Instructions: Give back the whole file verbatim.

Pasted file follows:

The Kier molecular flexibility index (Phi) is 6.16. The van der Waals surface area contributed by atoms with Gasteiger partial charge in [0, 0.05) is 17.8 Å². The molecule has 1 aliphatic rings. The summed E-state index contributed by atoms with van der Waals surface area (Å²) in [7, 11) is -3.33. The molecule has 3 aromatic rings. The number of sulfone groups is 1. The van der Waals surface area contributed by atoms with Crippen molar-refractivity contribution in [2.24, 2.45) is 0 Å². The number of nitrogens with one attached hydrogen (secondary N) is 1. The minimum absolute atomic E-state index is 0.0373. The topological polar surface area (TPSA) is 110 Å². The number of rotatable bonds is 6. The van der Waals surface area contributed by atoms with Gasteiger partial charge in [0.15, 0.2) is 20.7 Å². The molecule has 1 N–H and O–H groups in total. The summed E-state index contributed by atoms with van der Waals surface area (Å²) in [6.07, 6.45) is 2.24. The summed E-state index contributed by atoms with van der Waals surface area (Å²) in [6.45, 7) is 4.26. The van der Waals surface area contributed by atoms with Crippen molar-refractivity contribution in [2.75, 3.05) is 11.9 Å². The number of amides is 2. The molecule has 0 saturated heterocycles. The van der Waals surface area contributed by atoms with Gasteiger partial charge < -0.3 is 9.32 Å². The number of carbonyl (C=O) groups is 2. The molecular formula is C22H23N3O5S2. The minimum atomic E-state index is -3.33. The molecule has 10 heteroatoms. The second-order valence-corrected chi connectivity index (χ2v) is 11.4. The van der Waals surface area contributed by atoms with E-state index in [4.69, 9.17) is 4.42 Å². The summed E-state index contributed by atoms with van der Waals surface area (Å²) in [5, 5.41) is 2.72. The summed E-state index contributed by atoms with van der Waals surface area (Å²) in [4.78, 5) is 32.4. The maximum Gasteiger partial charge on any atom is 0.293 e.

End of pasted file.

The Kier molecular flexibility index (Phi) is 6.16. The van der Waals surface area contributed by atoms with Gasteiger partial charge in [0, 0.05) is 17.8 Å². The molecule has 1 aliphatic rings. The summed E-state index contributed by atoms with van der Waals surface area (Å²) in [7, 11) is -3.33. The molecule has 3 aromatic rings. The number of sulfone groups is 1. The van der Waals surface area contributed by atoms with Crippen molar-refractivity contribution in [2.24, 2.45) is 0 Å². The number of nitrogens with one attached hydrogen (secondary N) is 1. The minimum absolute atomic E-state index is 0.0373. The topological polar surface area (TPSA) is 110 Å². The number of rotatable bonds is 6. The van der Waals surface area contributed by atoms with Gasteiger partial charge in [0.15, 0.2) is 20.7 Å². The molecule has 1 N–H and O–H groups in total. The summed E-state index contributed by atoms with van der Waals surface area (Å²) in [6.07, 6.45) is 2.24. The summed E-state index contributed by atoms with van der Waals surface area (Å²) in [6.45, 7) is 4.26. The van der Waals surface area contributed by atoms with Crippen molar-refractivity contribution in [2.75, 3.05) is 11.9 Å². The number of amides is 2. The molecule has 0 saturated heterocycles. The van der Waals surface area contributed by atoms with Gasteiger partial charge < -0.3 is 9.32 Å². The number of carbonyl (C=O) groups is 2. The molecular formula is C22H23N3O5S2. The minimum atomic E-state index is -3.33. The molecule has 10 heteroatoms. The second-order valence-corrected chi connectivity index (χ2v) is 11.4. The van der Waals surface area contributed by atoms with E-state index in [4.69, 9.17) is 4.42 Å². The summed E-state index contributed by atoms with van der Waals surface area (Å²) in [5, 5.41) is 2.72. The summed E-state index contributed by atoms with van der Waals surface area (Å²) in [4.78, 5) is 32.4. The maximum Gasteiger partial charge on any atom is 0.293 e.